Xinjiang Exports Targeted by CBP for Potential Forced Labor

Xinjiang Uyghur Exports Flagged by CBP for Forced Labor

Young Company FTZ News

The northwestern territory of China, formerly known as the Xinjiang Uyghur Autonomous Region (XUAR), is an area of China that has a documented history of almost 2500 years and is the 8th largest country subdivision in the world. Home to a number of ethnic groups, this territory of China became famous for the Silk Route (Silk Road) that ran from its Eastern to its Northwestern Border for 1500 years.

Just like its history portrays, today the Xinjiang region of China remains largely nomadic. There are, of course, industrialized parts of the Xinjiang Uyghur Autonomous Region that actively participate in commerce and the global supply chain, mostly by exporting to neighboring countries.

The CBP flagged this area for producing goods through forced labor. In response, The Uyghur Forced Labor Prevention Act (UFLPA) was signed by President Biden on December 23rd, 2021. The UFLPA was enacted to ensure exporters from the XUAR have complied with specified conditions and, by clear and convincing evidence, are importing goods, wares, articles, or merchandise that were not produced using forced labor. Additionally, the Act mandates enforcement and diplomatic strategies around forced labor.

The most common goods exported from the Xinjiang Uyghur Autonomous Region are:

  • Chemicals
    • Everything from oil to natural gas, salt and coal are all manufactured in Xinjiang.
    • None of these chemicals are allowed for entry into the United States.
  • Apparel/Textiles
    • Almost the entire apparel and footwear industry from Xinjiang is flagged for allegedly manufacturing under forced labor.
    • Global brands are seeking deeper clarity on the materials, especially cotton, coming from this region.
  • Agricultural Goods
    • The list of 155 agricultural products barred from entry in the United States grows with the addition of tomatoes, pome, and stone fruits.
    • 2 new countries add to the 77 already listed; Venezuela and Zimbabwe.
  • Solar Panels
    • It's estimated that nearly 50% of the world’s polysilicon comes from the Xinjiang region.
    • Any solar company working in the Xinjiang region will be under additional scrutiny.

Understanding UFLPA Changes is Crucial for Every Importer, Exporter, and Business Operating On The Supply Chain

Anytime changes and updates are made to laws or regulations around the supply chain, it has implications for businesses that are felt almost immediately. Being a relatively new law, the UFLPA gives a path for importers and exporters to prove that their goods have not come from the Xinjian Uyghur Autonomous Region through forced or child labor.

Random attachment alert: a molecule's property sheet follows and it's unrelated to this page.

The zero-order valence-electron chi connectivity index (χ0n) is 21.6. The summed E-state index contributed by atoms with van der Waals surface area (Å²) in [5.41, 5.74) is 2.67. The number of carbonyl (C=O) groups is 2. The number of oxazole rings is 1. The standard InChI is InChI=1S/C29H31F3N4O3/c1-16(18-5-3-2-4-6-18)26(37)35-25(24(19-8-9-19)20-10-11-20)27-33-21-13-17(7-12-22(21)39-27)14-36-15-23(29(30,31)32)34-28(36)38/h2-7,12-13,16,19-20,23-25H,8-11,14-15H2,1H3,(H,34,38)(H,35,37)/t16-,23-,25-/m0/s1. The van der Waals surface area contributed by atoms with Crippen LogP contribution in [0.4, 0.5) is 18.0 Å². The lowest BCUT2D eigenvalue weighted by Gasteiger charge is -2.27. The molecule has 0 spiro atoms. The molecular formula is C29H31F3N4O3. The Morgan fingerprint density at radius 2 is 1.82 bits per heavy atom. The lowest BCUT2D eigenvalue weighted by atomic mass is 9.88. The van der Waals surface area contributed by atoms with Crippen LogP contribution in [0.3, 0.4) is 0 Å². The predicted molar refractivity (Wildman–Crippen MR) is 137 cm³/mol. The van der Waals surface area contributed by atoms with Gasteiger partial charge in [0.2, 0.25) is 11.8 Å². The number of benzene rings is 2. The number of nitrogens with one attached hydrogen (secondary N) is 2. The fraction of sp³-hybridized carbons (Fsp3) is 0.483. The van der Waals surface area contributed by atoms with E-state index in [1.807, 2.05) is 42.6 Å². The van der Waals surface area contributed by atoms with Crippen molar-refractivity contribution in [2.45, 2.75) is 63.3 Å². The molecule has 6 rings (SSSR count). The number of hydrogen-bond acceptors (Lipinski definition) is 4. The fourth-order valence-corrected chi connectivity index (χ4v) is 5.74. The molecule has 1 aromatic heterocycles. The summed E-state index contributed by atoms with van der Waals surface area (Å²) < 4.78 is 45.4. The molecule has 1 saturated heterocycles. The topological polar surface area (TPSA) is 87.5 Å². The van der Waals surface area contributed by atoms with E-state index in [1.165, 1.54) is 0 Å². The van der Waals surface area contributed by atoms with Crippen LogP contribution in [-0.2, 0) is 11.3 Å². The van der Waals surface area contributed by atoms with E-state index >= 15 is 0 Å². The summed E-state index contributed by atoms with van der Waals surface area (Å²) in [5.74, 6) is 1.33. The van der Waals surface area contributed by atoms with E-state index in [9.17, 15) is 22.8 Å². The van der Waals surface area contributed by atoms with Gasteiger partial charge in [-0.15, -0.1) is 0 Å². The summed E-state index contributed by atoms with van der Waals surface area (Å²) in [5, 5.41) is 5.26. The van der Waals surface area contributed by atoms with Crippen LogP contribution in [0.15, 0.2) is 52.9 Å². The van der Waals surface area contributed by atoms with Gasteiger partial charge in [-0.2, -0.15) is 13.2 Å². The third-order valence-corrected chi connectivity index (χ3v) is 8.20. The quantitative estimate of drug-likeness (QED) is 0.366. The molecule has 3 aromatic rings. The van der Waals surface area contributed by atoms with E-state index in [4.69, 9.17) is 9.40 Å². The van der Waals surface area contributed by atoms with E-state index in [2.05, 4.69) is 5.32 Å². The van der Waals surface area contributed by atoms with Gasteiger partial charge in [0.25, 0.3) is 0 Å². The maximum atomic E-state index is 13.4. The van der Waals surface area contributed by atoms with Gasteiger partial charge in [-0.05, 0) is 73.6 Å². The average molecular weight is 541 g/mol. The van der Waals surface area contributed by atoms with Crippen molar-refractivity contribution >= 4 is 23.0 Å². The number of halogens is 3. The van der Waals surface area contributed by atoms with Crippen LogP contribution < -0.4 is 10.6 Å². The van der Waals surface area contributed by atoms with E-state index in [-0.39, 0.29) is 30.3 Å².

For over 30 years ITC Diligence International Inc. has developed supply chain strategy for clients, expanded FTZ warehouse partners, and demonstrated a 4PL operator program that works seamlessly with logistic companies globally.

In response to the UFLPA updates, ITC Diligence International Inc., along with the CBP, has identified steps that businesses can take to ensure they are in compliance with and not negatively impacted by the recent updates in this law.

What can importers do?

  • Establish and Maintain a Due Diligence Program
    • Internally, every importer should have measures in place to prevent purchasing from and dealing with companies that engage in child or forced labor.
    • The CPB has an active list of what goods have a high likelihood of being made through forced labor and where these good are most commonly made.
  • Carefully assess Xinjiang Uyghur Autonomous Region and related supply chain risks
    • If your company imports goods from XUAR, it is imperative that you get to know your suppliers.
    • Take stock of the risks to your business and risks presented to the supply chain as a result of any goods being imported from the XUAR.
  • Mitigate exposure to forced labor risks
    • Whenever possible, mitigate and eliminate any exposure to forced labor.
    • Ask the right questions to the right people to identify if your business is abating in forced or child labor.
  • Be prepared to demonstrate compliance:
    • Enforcement Strategy’s Due Diligence
    • Supply Chain Tracing
    • Supply Chain Management
    • “What’s in your bag?”
  • Be prepared to respond to CBP inquiries
    • Demonstrate that your goods are not produced through forced labor.
    • Goods cannot be mined or manufactured, wholly or in part, through forced labor.

The CPB and the United States Government take child and forced labor seriously. ITC Diligence International Inc. has made it a goal to end forced and child labor and demonstrates this by only working with companies that are in compliance with the UFLPA, and all other forced labor and child labor laws in the US.

To ensure compliance with regulation and new labor laws, reach out to the experts at ITC Diligence International Inc. With over 30 years of experience as a licensed customs broker and 4PL operator, the strategies implemented will help your business stay on top of supply chain challenges and law changes anytime they are enacted.